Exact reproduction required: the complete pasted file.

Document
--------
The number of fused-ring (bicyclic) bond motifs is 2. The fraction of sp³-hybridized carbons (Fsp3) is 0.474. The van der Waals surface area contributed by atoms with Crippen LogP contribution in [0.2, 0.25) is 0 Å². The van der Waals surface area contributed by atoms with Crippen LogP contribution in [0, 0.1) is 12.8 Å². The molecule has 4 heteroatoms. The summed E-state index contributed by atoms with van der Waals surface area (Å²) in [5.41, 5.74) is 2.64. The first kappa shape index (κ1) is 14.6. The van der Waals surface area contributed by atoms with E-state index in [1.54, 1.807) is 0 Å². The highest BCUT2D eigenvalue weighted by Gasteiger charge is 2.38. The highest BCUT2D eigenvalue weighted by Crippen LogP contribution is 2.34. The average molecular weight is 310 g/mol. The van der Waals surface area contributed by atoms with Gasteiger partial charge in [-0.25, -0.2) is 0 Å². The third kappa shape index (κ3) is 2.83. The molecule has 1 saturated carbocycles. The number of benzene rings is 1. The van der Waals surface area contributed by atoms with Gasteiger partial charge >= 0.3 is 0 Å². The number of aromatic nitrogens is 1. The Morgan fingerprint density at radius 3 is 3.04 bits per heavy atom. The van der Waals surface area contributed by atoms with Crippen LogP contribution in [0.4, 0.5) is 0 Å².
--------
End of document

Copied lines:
The number of fused-ring (bicyclic) bond motifs is 2. The fraction of sp³-hybridized carbons (Fsp3) is 0.474. The van der Waals surface area contributed by atoms with Crippen LogP contribution in [0.2, 0.25) is 0 Å². The van der Waals surface area contributed by atoms with Crippen LogP contribution in [0, 0.1) is 12.8 Å². The molecule has 4 heteroatoms. The summed E-state index contributed by atoms with van der Waals surface area (Å²) in [5.41, 5.74) is 2.64. The first kappa shape index (κ1) is 14.6. The van der Waals surface area contributed by atoms with E-state index in [1.54, 1.807) is 0 Å². The highest BCUT2D eigenvalue weighted by Gasteiger charge is 2.38. The highest BCUT2D eigenvalue weighted by Crippen LogP contribution is 2.34. The average molecular weight is 310 g/mol. The van der Waals surface area contributed by atoms with Gasteiger partial charge in [-0.25, -0.2) is 0 Å². The third kappa shape index (κ3) is 2.83. The molecule has 1 saturated carbocycles. The number of benzene rings is 1. The van der Waals surface area contributed by atoms with Gasteiger partial charge >= 0.3 is 0 Å². The number of aromatic nitrogens is 1. The Morgan fingerprint density at radius 3 is 3.04 bits per heavy atom. The van der Waals surface area contributed by atoms with Crippen LogP contribution in [0.4, 0.5) is 0 Å².